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dē-fungor, functus (infin. pass. parag. defungier, Ter. Phorm. 5, 9, 32), 3, v. dep., to have done with, to acquit one's self of, to discharge an affair or an obligation (esp. an unwelcome, unpleasant one), to perform, finish (class.).

(a). With abl.: aliquo studio, Lucr. 4, 963: tam vili munere orationis, Planc. ap. Cic. Fam. 10, 24: omni populari concitatione, Cic. Sest. 34, 74: periculis, id. Rosc. Am. 8; Verg. A. 6, 83: tribus decumis pro una, Cic. Verr. 2, 3, 16: hoc mendacio, Cael. ap. Cic. Fam. 8, 1 fin.: imperio regis, Liv. 1, 4: proelio, id. 1, 25; cf. bello, id. 25, 35: consulis fato, id. 10, 29; cf.: fatalibus malis, Suet. Ner. 40: plurimorum morbis, perpaucis funeribus, Liv. 4, 52: poena, id. 2, 35; 29, 21: laboribus, Hor. Od. 3, 24, 15; Ov. F. 6, 541 et saep.; esp. of the finishing of this (troublesome) life (poet. and in post-Aug. prose): vitā, to die, Verg. G. 4, 475; id. A. 6, 306; Curt. 5, 5, 13: suis temporibus, Hor. Ep. 2, 1, 22; but, sua morte, Suet. Caes. 89: honesta morte, Curt. 5, 25, 11; 8, 7, 5: terrā, Ov. M. 9, 254; cf. the foll. —Poet., with inanimate subjects: defunctum bello barbiton, discharged from the warfare of love, Hor. Od. 3, 26, 3.—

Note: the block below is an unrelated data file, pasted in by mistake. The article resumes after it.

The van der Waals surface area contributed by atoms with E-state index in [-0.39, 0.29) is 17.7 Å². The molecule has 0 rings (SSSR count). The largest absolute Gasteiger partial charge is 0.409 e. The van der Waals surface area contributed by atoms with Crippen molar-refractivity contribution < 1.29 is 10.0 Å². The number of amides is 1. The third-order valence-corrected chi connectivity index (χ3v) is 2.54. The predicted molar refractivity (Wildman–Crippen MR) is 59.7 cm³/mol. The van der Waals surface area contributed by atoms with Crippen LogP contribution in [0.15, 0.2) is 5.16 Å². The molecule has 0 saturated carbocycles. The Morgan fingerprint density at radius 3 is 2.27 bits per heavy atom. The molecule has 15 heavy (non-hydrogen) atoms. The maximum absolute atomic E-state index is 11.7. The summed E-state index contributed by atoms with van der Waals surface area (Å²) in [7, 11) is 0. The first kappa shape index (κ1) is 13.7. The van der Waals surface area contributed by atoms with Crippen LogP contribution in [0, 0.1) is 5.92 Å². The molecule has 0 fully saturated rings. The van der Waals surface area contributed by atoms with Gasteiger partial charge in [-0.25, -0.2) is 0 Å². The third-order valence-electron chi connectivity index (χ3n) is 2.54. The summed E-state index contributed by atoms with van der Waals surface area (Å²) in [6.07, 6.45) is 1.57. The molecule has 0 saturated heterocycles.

(b). Absol.: nec adversus illos mercede defungor, nor do I discharge my obligation by the payment, Sen. Ben. 6, 16, 1: defunctus jam sum, now I am quit, i. e. safe, out of danger, Ter. Eun. prol. 15 Ruhnk.; cf. id. Ad. 3, 4, 63; id. Phorm. 5, 8, 32; Ov. M. 2, 9, 24.—To depart, die (not ante Aug.; cf. supra): dicitur prius esse defunctus, Quint. 5, 5, 2; Tac. A. 15, 22 fin.; Suet. Aug. 99: honesta morte, Curt. 5, 8, 11; hence, defunctus, = mortuus, deceased, defunct, Ov. Am. 1, 8, 108; Tac. A. 1, 1; 1, 7; Quint. 4, 1, 28; 5, 14, 15; Suet. Caes. 6; id. Aug. 8; 61; Vulg. Matth. 9. 18.—Plur.: defuncti, m., the dead, Sen. ad. Marc. 13, 2; id. Polyb. 9, 2; id. Ep. 63, 5; Plin. 2, 7, 5, 27; 2, 68, 68, 175 al. et saep.